While over 15 million adults connected to the Internet in the US claim they have researched mortgage and equity loan rates online, only about one-third applied for a loan from a lender that they found on the Internet, according to a study by Brittain Associates. The study shows that approximately one in five of these shoppers actually obtained a mortgage or equity loan as a result of an online search.
A similar trend was seen among the 7.2 million consumers who searched the Internet for rates on certificates of deposit (CDs) or U.S. treasury bills (T-bills). Only about one-third of this group bought a CD or T-bill from an institution that uses the Internet as a marketing channel, the study said.
“The data indicate that the Internet is a great place to comparison shop for financial services,” said Bruce Brittain, president of Brittain Associates, “but it still has some maturing to do as far as financial services sales are concerned.”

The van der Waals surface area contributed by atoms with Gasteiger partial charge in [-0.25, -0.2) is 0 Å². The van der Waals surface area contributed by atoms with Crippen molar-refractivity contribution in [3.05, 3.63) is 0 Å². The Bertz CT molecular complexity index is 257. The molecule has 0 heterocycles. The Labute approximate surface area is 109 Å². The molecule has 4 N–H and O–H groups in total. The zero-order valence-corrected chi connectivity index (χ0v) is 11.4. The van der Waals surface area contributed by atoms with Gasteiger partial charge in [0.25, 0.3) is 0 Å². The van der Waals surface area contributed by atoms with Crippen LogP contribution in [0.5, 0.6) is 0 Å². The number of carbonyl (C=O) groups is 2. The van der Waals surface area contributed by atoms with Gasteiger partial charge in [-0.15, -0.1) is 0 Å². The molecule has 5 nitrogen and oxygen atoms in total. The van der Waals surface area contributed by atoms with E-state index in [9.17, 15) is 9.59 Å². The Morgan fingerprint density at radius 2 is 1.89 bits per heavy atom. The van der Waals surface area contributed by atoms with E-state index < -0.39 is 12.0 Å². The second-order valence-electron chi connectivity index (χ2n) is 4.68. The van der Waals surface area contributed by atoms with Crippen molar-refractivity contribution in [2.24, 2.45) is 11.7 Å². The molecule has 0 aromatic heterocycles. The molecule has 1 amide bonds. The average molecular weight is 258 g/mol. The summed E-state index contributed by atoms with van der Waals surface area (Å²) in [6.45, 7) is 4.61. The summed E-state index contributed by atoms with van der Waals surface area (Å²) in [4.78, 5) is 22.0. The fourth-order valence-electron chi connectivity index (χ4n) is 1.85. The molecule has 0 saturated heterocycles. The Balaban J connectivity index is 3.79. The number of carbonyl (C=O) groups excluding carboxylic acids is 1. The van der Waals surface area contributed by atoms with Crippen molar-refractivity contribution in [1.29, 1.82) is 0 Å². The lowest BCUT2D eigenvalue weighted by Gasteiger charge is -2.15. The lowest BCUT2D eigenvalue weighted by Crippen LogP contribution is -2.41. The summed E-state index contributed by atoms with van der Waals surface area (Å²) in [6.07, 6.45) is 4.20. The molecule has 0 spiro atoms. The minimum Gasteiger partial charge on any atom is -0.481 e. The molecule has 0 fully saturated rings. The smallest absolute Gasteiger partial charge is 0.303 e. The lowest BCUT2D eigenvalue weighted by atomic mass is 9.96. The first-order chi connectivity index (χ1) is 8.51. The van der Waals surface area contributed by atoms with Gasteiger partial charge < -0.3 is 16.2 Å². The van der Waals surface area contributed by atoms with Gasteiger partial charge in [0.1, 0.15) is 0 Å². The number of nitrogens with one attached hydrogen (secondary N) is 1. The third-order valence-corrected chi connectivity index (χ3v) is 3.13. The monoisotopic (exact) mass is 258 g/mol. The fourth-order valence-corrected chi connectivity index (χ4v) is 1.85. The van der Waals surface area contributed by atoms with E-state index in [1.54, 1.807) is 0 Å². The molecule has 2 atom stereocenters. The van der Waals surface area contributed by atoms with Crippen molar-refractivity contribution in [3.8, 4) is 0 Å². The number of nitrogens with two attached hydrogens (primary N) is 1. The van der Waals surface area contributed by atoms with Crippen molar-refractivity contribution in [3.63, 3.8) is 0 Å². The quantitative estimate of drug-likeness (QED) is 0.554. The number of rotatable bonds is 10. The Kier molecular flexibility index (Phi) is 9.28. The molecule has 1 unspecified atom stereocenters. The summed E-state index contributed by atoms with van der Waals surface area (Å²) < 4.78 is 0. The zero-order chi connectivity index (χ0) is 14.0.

Credit cards provided an interesting counterpoint to the other financial services investigated. Of the nearly 15 million consumers who shopped the Internet for a new credit card, nearly three quarters actually applied for one or more cards that they found online.
“Certain credit card marketers, such as First USA, have embraced the Internet as a marketing tool,” said Brittain, “and it seems to be working.”
In addition to mortgage loans, equity lines, credit cards, CDs, and T-bills, the study asked consumers about their use of online PC banking (including bill payment, investment research, and online trading), personal insurance research, and online buying and ownership of online savings or money market accounts.
The study included 1,200 adults in the U.S. who regularly use the Internet. The interviews were conducted in September of 1998.